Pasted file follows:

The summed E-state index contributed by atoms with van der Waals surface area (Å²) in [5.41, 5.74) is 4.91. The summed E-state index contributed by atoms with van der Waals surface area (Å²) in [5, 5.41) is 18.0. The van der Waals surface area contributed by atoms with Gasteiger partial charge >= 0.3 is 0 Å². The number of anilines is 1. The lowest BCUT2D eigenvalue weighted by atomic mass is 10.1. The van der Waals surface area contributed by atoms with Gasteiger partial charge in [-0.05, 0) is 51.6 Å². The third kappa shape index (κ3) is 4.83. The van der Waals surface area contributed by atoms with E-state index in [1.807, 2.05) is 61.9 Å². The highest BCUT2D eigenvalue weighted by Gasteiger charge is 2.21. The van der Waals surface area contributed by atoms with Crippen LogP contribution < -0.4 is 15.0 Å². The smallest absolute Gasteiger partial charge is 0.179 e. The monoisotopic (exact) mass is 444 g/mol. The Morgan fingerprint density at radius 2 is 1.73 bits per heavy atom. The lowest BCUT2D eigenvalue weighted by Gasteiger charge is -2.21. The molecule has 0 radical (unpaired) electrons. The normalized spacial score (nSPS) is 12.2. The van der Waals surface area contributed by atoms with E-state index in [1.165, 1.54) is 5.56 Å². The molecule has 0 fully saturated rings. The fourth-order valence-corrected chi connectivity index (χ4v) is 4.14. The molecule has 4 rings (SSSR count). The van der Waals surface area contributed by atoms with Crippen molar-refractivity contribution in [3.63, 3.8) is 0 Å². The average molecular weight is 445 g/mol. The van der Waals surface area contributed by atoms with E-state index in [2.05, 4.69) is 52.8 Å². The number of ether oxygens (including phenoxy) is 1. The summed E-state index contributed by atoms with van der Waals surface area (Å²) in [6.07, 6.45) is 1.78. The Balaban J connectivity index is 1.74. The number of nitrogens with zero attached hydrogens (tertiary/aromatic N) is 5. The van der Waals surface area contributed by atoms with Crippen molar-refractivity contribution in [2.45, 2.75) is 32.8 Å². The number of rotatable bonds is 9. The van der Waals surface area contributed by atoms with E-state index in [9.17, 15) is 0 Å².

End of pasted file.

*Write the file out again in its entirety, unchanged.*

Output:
The summed E-state index contributed by atoms with van der Waals surface area (Å²) in [5.41, 5.74) is 4.91. The summed E-state index contributed by atoms with van der Waals surface area (Å²) in [5, 5.41) is 18.0. The van der Waals surface area contributed by atoms with Gasteiger partial charge >= 0.3 is 0 Å². The number of anilines is 1. The lowest BCUT2D eigenvalue weighted by atomic mass is 10.1. The van der Waals surface area contributed by atoms with Gasteiger partial charge in [-0.05, 0) is 51.6 Å². The third kappa shape index (κ3) is 4.83. The van der Waals surface area contributed by atoms with E-state index in [1.807, 2.05) is 61.9 Å². The highest BCUT2D eigenvalue weighted by Gasteiger charge is 2.21. The van der Waals surface area contributed by atoms with Crippen LogP contribution < -0.4 is 15.0 Å². The smallest absolute Gasteiger partial charge is 0.179 e. The monoisotopic (exact) mass is 444 g/mol. The Morgan fingerprint density at radius 2 is 1.73 bits per heavy atom. The lowest BCUT2D eigenvalue weighted by Gasteiger charge is -2.21. The molecule has 0 radical (unpaired) electrons. The normalized spacial score (nSPS) is 12.2. The van der Waals surface area contributed by atoms with E-state index in [1.165, 1.54) is 5.56 Å². The molecule has 0 fully saturated rings. The fourth-order valence-corrected chi connectivity index (χ4v) is 4.14. The molecule has 4 rings (SSSR count). The van der Waals surface area contributed by atoms with Crippen molar-refractivity contribution in [3.63, 3.8) is 0 Å². The average molecular weight is 445 g/mol. The van der Waals surface area contributed by atoms with E-state index in [2.05, 4.69) is 52.8 Å². The number of ether oxygens (including phenoxy) is 1. The summed E-state index contributed by atoms with van der Waals surface area (Å²) in [6.07, 6.45) is 1.78. The Balaban J connectivity index is 1.74. The number of nitrogens with zero attached hydrogens (tertiary/aromatic N) is 5. The van der Waals surface area contributed by atoms with Crippen molar-refractivity contribution in [2.45, 2.75) is 32.8 Å². The number of rotatable bonds is 9. The van der Waals surface area contributed by atoms with E-state index in [9.17, 15) is 0 Å².